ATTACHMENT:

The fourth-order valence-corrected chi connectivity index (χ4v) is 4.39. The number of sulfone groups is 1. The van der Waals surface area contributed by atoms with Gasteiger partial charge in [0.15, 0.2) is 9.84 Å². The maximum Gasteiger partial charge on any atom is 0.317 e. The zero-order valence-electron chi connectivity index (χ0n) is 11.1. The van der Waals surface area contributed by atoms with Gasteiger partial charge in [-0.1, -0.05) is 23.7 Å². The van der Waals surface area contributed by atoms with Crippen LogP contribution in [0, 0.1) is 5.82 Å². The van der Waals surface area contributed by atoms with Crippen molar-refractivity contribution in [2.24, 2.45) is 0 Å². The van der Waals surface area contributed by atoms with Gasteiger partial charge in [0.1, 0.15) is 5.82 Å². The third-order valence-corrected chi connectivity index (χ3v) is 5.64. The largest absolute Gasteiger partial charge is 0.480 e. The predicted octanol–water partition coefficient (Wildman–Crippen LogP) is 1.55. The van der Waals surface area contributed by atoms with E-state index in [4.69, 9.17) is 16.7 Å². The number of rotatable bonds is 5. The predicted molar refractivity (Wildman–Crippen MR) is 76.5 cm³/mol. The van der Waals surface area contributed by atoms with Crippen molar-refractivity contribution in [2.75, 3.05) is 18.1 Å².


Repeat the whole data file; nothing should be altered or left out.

The fourth-order valence-corrected chi connectivity index (χ4v) is 4.39. The number of sulfone groups is 1. The van der Waals surface area contributed by atoms with Gasteiger partial charge in [0.15, 0.2) is 9.84 Å². The maximum Gasteiger partial charge on any atom is 0.317 e. The zero-order valence-electron chi connectivity index (χ0n) is 11.1. The van der Waals surface area contributed by atoms with Gasteiger partial charge in [-0.1, -0.05) is 23.7 Å². The van der Waals surface area contributed by atoms with Crippen LogP contribution in [0, 0.1) is 5.82 Å². The van der Waals surface area contributed by atoms with Crippen molar-refractivity contribution in [2.24, 2.45) is 0 Å². The van der Waals surface area contributed by atoms with Gasteiger partial charge in [0.1, 0.15) is 5.82 Å². The third-order valence-corrected chi connectivity index (χ3v) is 5.64. The largest absolute Gasteiger partial charge is 0.480 e. The predicted octanol–water partition coefficient (Wildman–Crippen LogP) is 1.55. The van der Waals surface area contributed by atoms with E-state index in [4.69, 9.17) is 16.7 Å². The number of rotatable bonds is 5. The predicted molar refractivity (Wildman–Crippen MR) is 76.5 cm³/mol. The van der Waals surface area contributed by atoms with Crippen molar-refractivity contribution in [2.75, 3.05) is 18.1 Å².